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“It’s like a connection between all of us”: Inuit social connections and caribou declines in Labrador, Canada

                                                                                (Ecology and Society, 2022)

"So much knowledge... could be passed down by going hunting or skinning caribou, preparing it for supper just sitting around with your family having that meal of wild food."

“No matter [where ever] we caribou hunters went, you’d always manage to meet people or hunters, I guess, caribou hunters from all over Labrador.”

“Something as simple as sharing it out with others, you can’t do it the same like we did when there was an abundance [of caribou].”

"The participation from different communities, going into other communities and socializing and sharing and helping each other, and that’s not there anymore."


Many caribou populations are declining across the Circumpolar North, presenting challenges for various Indigenous communities who have deep and enduring relationships with this animal. In Labrador, Canada, caribou herds have recently experienced population declines, including the George River herd which has dropped by 99% from its peak, leading to the enactment of a total hunting ban in 2013 issued by the Government of Newfoundland and Labrador. The decline and subsequent hunting ban have affected various aspects of Inuit lifeways and wellbeing. Using Inuit-led multi-media methods, this project heard voices of Inuit across the Nunatsiavut and NunatuKavut regions in Labrador, Canada, which: 1) described the importance of caribou for Inuit social connections, and 2) explored the ways in which the changes in caribou populations and management strategies are influencing these social connections. Data from video interviews (Nunatsiavut region: n=54; NunatuKavut region: n=30) were collected and analyzed using video and photography-based methods. Results indicate how caribou are important social connectors: human-caribou relationships are core to Inuit socialization, inter-connection, and shared experience and memory regarding families, communities, and food and knowledge sharing across Labrador’s landscape. Thus, declines in caribou populations and associated social interaction have had serious implications for identity, livelihoods, emotional wellbeing, cultural continuity and knowledge transfer. In order to support the collective wellbeing of both caribou and those who are connected to caribou, increased understanding and integration of these social connections into caribou-related decision-making and research is recommended.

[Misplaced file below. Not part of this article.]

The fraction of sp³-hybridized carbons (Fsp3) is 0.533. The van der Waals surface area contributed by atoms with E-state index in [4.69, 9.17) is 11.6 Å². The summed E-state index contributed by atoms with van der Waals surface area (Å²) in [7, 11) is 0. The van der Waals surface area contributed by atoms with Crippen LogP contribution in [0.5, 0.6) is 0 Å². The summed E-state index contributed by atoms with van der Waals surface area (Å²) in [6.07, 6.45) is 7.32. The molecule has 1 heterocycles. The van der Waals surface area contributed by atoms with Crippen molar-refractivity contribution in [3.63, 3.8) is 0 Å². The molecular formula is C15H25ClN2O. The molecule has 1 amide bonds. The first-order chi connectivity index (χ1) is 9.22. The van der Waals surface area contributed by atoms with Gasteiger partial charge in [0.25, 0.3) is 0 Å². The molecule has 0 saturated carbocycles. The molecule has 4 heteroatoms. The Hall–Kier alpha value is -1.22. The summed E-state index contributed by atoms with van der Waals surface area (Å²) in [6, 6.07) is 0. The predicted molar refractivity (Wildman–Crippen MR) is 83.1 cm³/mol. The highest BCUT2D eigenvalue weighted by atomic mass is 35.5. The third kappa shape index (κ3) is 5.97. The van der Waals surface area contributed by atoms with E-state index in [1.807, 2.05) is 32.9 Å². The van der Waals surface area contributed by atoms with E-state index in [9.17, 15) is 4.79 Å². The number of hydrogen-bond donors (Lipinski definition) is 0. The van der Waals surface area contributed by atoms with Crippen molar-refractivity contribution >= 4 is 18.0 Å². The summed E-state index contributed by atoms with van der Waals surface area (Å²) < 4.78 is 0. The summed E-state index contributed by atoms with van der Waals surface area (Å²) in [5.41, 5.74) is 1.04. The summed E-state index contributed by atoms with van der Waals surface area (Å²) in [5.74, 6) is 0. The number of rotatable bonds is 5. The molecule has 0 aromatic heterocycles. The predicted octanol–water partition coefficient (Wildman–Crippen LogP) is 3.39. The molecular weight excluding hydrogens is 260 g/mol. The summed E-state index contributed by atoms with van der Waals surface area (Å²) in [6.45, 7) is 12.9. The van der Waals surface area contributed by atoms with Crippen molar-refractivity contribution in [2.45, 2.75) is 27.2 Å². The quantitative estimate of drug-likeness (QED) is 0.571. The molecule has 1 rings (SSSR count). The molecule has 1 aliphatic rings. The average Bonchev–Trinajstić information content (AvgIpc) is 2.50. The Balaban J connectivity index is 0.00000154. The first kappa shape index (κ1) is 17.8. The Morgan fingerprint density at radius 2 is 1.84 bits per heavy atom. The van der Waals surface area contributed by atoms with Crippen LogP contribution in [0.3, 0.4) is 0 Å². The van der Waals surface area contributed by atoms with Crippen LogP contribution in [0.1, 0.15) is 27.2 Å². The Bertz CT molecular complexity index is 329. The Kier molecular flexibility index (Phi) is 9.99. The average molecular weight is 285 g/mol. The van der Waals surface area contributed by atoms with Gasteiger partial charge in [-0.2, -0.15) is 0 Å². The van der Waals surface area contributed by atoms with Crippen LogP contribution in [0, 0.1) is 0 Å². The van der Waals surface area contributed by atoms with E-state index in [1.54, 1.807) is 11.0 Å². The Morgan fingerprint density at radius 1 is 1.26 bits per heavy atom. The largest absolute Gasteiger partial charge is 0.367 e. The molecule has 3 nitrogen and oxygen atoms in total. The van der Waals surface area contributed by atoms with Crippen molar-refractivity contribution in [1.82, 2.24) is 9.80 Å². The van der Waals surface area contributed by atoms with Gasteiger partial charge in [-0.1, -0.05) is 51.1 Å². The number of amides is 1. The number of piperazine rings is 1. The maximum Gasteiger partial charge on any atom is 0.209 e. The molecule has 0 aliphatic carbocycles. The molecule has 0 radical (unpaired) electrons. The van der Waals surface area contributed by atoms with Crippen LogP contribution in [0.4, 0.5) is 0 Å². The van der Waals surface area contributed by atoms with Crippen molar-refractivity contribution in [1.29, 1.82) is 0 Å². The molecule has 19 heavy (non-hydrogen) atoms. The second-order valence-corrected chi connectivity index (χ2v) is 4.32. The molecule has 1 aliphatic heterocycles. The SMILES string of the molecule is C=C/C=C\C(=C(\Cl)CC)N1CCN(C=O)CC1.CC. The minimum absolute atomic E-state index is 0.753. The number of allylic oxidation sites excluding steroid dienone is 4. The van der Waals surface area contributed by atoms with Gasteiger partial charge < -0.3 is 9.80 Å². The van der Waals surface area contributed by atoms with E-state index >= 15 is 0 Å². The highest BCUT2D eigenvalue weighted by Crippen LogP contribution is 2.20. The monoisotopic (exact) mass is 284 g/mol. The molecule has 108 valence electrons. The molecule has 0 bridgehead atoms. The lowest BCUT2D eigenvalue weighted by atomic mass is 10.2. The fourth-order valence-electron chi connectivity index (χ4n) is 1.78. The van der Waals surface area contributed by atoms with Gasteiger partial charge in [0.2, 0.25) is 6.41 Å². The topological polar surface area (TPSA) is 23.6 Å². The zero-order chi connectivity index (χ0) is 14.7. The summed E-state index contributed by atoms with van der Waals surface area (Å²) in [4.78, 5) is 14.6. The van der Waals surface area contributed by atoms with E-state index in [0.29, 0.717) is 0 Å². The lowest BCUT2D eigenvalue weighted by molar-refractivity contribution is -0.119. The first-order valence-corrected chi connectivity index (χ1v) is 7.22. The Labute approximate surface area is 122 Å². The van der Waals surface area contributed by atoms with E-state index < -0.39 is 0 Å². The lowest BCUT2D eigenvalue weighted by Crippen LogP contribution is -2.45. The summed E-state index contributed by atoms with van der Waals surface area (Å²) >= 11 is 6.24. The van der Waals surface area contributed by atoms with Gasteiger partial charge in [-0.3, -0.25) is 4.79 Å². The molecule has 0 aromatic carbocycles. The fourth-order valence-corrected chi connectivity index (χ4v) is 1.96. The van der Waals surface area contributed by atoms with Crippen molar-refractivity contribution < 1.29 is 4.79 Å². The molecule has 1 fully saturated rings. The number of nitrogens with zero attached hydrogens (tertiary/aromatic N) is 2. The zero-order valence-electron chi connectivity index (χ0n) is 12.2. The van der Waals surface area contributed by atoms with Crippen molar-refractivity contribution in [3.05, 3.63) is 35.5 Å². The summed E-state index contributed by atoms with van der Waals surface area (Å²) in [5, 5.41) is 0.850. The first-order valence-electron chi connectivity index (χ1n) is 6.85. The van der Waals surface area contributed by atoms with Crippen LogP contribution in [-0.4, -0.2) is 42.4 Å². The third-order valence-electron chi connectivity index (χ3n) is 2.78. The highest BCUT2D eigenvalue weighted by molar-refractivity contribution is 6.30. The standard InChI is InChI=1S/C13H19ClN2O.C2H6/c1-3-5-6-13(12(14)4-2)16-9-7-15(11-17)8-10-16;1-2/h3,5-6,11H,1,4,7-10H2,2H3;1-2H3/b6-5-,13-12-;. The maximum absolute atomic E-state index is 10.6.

People came here to harvest caribou. It was that social aspect of it. It was a part of who we were. So it not only played a significant role for filling bellies, but there was that social, respectful aspect of that.


—  Derrick Pottle, Rigolet

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